Plettenberg Bay

Plettenberg Bay, nicknamed Plet or Plett, is the primary town of the Bitou Local Municipality in the Western Cape Province of South Africa. As of the census of 2001, there were 29,149 population. It was originally named Bahia Formosa (“beautiful bay”) by early Portuguese explorers and lies on South Africa’s Garden Route 210 km from Port Elizabeth and about 600 km from Cape Town.

HISTORY

Middle and Later Stone Age

Nelson Bay Cave and Matjies River Cave at nearby Keurboomstrand were inhabited for over 100,000 years by Middle Stone Age man and then later by ancestors of the Khoisan, who were possibly the same people who traded with the Portuguese survivors of the San Gonzales shipwreck. Their tools, ornaments and food debris can be viewed in these caves, which are still being excavated.

Colonial period

Long before Jan van Riebeeck landed at the Cape, Portuguese explorers charted the bay in the 15th and 16th centuries, the first being Bartolomeu Dias in 1487. Ninety years later Manuel de Perestrelo aptly called it Bahia Formosa or the Beautiful Bay. The first European inhabitants were 100 Portuguese sailors marooned here for 9 months when the São Gonçalo sank in the bay in 1630. The survivors built two small boats which they used to link with a passing vessel. A stone that they left behind on Beacon Island, known as the Van Plettenberg Stone, is now in the Cape Town museum. In 1763, the first European settlers in the Bay were stock farmers, hunters and frontiersmen from the Western Cape.

A stinkwood navigational beacon was first erected on Beacon Island in 1771. The original was a square block of stinkwood, inscribed with the latitude and longitude of Plettenberg Bay and erected to enable mariners to check their location. It was replaced by a stone one by Captain Sewell in 1881.

The bay housed a barracks for the Dutch East India Company in 1776. The Governor of the Cape, Baron Joachim van Plettenberg, renamed the town Plettenberg Bay in 1779. In 1869 the barracks was bought by St Peters Church and used as a rectory for the next 70 years. Today it is privately owned.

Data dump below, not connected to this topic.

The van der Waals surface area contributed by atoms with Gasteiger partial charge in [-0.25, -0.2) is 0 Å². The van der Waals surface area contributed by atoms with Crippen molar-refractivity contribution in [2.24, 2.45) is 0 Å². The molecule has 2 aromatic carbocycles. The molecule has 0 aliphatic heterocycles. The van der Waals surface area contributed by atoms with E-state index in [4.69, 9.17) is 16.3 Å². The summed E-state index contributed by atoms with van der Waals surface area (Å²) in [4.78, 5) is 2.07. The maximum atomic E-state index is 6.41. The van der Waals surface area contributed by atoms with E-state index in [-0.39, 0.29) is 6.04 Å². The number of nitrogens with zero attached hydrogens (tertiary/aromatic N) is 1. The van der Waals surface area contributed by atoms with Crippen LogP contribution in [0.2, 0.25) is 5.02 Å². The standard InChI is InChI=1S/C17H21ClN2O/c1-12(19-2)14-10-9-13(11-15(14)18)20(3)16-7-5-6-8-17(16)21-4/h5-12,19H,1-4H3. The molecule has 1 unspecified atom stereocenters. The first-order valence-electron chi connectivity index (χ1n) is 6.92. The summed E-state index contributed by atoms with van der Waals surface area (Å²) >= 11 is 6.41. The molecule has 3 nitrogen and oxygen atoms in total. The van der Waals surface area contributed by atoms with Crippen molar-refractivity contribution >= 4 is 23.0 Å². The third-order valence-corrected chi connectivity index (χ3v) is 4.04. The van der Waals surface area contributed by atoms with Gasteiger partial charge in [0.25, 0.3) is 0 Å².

In 1787/88 Johann Jerling erected a timber shed commissioned by the Dutch East India Company ; the remains can still be seen and are preserved as a provincial heritage site.

In the 1830s, Plettenberg Bay was a stopping point for ships travelling through during the winter time, heading to India.

As of 1833, the population of Plettenberg Bay was estimated around 400, with half being white, according to diplomat Edmund Roberts who visited the area. Edmund Roberts noted that the bay had a large abundance of cattle and sheep. He also recognized “the excellence of its butter” and a timber industry.

Modern period

A whaling station on Beacon Island closed down in 1916. Parts of the iron slipway are still visible today. A hotel called The Beacon Isle was built on the site of the whaling station. This was replaced by the iconic Beacon Isle Southern Sun Resort which opened for business in December 1972. This building, designed by André Hoffe, has a layered atrium which pays tribute to the Guggenheim Museum of Frank Lloyd Wright.

Between 1960 and 1990 Plettenberg Bay holiday resort expanded dramatically, extending along Robberg Beach (‘Millionaire’s Row’), and back towards the N2.

Historical Attractions

Plettenberg Bay has a wide variety of historical attractions – a few are:

  • Nelson Bay Cave – An Important Middle and later Stone Age archeological site
  • First recorded European habitation in South Africa
  • Navigational Beacon first erected on the Beacon Island in 1771.
  • The Timber Shed – In August 1786 the Dutch East India Company decreed erection of the Timber Shed for storage of timber prior to shipment by sea.
  • The Old Rectory – Plettenberg Bay’s oldest surviving building was identified on a 1777 map as “verblyf voor het volk” (essentially “visitors’ accommodation”).
  • Sometime Norwegian Whaling Station – Beacon Island as it was when the hub of whaling operations (1913-16).
  • Robberg Peninsula – The Robberg Peninsula is a national monument nature reserve and marine protected area that lies about 8 km south of Plettenberg Bay.

Other Attractions

Plett is an adventure and activities playground offering a great range of attractions and things to do – from whale-watching to deep sea fishing to skydiving to hiking and other forest adventures, surfing, kayaking, bungy jumping, black water tubing to horse-riding…to mention just a few of the activities you can choose from! Attractions also include shopping, markets, animal sanctuaries and more. Have fun in Plettenberg Bay! There’s heaps to do!

  • Animal Sanctuaries
  • Arts, Crafts & Curios
  • Beaches & Beach Holiday Spots
  • Birdwatching
  • Tours & Excursions
  • Whales, Dolphins & Marine

 

Sporting Attractions

Plettenberg Bay is the ideal playground for those who enjoy sport. A wide variety of attractions are available:

  • Adrenalin

  • Adventure Biking

  • Bungee Jumping

  • Cycle Trails

  • Family Activities

  • Hiking & Walking Trails

  • Offroad Trails

  • Recreational Fishing

  • Water Activities

  • Game Reserves

  • Horse Trails

Plettenberg Bay Tours

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